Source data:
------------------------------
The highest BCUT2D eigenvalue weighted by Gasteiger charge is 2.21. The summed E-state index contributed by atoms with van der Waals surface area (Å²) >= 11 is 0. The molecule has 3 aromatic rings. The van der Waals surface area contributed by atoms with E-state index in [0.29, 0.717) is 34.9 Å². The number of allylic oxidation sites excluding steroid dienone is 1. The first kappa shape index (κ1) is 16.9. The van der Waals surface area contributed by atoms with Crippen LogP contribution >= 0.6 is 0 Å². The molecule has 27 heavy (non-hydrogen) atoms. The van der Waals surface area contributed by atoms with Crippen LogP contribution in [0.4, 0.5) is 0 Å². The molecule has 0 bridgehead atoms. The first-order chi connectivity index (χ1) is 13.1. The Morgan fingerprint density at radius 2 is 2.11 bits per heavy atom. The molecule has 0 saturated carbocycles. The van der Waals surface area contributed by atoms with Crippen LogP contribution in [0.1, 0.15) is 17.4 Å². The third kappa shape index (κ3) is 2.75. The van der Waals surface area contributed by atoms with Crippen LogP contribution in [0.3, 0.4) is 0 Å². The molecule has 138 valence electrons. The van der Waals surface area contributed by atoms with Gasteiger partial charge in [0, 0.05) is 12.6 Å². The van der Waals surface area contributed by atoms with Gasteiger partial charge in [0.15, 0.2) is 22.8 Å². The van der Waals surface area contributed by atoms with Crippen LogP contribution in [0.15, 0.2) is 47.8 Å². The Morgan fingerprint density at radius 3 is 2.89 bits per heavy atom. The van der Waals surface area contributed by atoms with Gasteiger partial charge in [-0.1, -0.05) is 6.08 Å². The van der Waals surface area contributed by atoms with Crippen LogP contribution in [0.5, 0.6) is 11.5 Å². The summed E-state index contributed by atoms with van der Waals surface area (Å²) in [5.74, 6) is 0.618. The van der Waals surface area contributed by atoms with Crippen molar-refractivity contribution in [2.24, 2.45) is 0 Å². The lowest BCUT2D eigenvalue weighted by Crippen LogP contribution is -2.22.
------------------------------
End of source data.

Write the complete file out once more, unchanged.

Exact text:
The highest BCUT2D eigenvalue weighted by Gasteiger charge is 2.21. The summed E-state index contributed by atoms with van der Waals surface area (Å²) >= 11 is 0. The molecule has 3 aromatic rings. The van der Waals surface area contributed by atoms with E-state index in [0.29, 0.717) is 34.9 Å². The number of allylic oxidation sites excluding steroid dienone is 1. The first kappa shape index (κ1) is 16.9. The van der Waals surface area contributed by atoms with Crippen LogP contribution >= 0.6 is 0 Å². The molecule has 27 heavy (non-hydrogen) atoms. The van der Waals surface area contributed by atoms with Crippen LogP contribution in [0.4, 0.5) is 0 Å². The molecule has 0 bridgehead atoms. The first-order chi connectivity index (χ1) is 13.1. The Morgan fingerprint density at radius 2 is 2.11 bits per heavy atom. The molecule has 0 saturated carbocycles. The van der Waals surface area contributed by atoms with Crippen LogP contribution in [0.1, 0.15) is 17.4 Å². The third kappa shape index (κ3) is 2.75. The van der Waals surface area contributed by atoms with Crippen LogP contribution in [0.3, 0.4) is 0 Å². The molecule has 138 valence electrons. The van der Waals surface area contributed by atoms with Gasteiger partial charge in [0, 0.05) is 12.6 Å². The van der Waals surface area contributed by atoms with Gasteiger partial charge in [0.15, 0.2) is 22.8 Å². The van der Waals surface area contributed by atoms with Crippen LogP contribution in [0.15, 0.2) is 47.8 Å². The Morgan fingerprint density at radius 3 is 2.89 bits per heavy atom. The van der Waals surface area contributed by atoms with Gasteiger partial charge in [-0.1, -0.05) is 6.08 Å². The van der Waals surface area contributed by atoms with Crippen LogP contribution in [0.5, 0.6) is 11.5 Å². The summed E-state index contributed by atoms with van der Waals surface area (Å²) in [5.74, 6) is 0.618. The van der Waals surface area contributed by atoms with Crippen molar-refractivity contribution in [2.24, 2.45) is 0 Å². The lowest BCUT2D eigenvalue weighted by Crippen LogP contribution is -2.22.